Then retrace your footsteps and pop into MOCAA (S Arm Road, Waterfront; 00 27 87 350 4777), as much to see how Thomas Heatherwick and his local team repurposed the 1930s grain silo that houses it, as to view its contemporary African art collection. It’s a wonderful collection that puts paid to old-fashioned ideas of African art being ‘figurative’ or craft. Hallelujah.


Freshen up, then head out to Camps Bay to watch the sun sink into the Atlantic Ocean. Opt for dinner at Bilboa (The Promenade; +27 21 286 5155), which serves a simple but good menu with a Middle Eastern influence. The real bonus is the front-row view of the palm-lined beach.

Retire upstairs for a postprandial drink at vibey Chinchilla (Victoria Road; 00 27 21 286 5075), or head back over the Nek to lounge-bar Asoka (68 Kloof Street; 00 27 21 422 0909) with its intimate candle-lit courtyard. Or, for a younger, hipper crowd, choose Up Yours (73 Kloop Street; 00 27 21 426 2587).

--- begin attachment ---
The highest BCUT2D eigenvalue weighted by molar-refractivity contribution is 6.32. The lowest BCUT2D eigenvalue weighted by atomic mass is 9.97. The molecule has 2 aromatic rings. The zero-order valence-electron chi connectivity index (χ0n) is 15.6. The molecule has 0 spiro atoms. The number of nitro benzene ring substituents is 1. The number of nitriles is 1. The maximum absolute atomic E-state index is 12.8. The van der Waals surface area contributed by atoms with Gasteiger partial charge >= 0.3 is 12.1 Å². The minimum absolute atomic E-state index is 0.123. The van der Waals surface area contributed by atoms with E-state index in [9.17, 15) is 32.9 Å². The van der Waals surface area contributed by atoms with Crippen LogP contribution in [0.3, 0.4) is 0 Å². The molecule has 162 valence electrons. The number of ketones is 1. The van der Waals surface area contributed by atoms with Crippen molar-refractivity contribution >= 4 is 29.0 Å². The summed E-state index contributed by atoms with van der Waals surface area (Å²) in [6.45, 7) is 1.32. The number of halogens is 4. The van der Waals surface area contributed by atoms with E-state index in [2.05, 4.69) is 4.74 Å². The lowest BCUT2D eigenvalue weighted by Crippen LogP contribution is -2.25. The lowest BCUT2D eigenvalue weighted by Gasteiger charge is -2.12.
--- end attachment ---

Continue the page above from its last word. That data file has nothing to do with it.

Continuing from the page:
Day two


To fully grasp the natural splendour of the city, you need to go on a drive that loops around the peninsula, tooling along the west-facing coastal road that hugs the Atlantic to Cape Point, then exploring the village-like suburbs that look across False Bay, with its magnificent backdrop of craggy mountains like cardboard cutouts against a big blue sky.

Make a start at 8am to get to Cape Point National Park before the crowds, winding your way along the coastal road that connects Camps Bay to Hout Bay. Stop to enjoy the view halfway up Chapman’s Peak Drive before paying the toll and traversing the narrow road carved into the perpendicular cliffs high above the Atlantic Ocean. Cross Noordhoek Valley, skirting Misty Cliffs and Scarborough, to get to Cape Point National Park, also known as the Cape of Good Hope (Cape Point Road; 00 27 21 780 9526).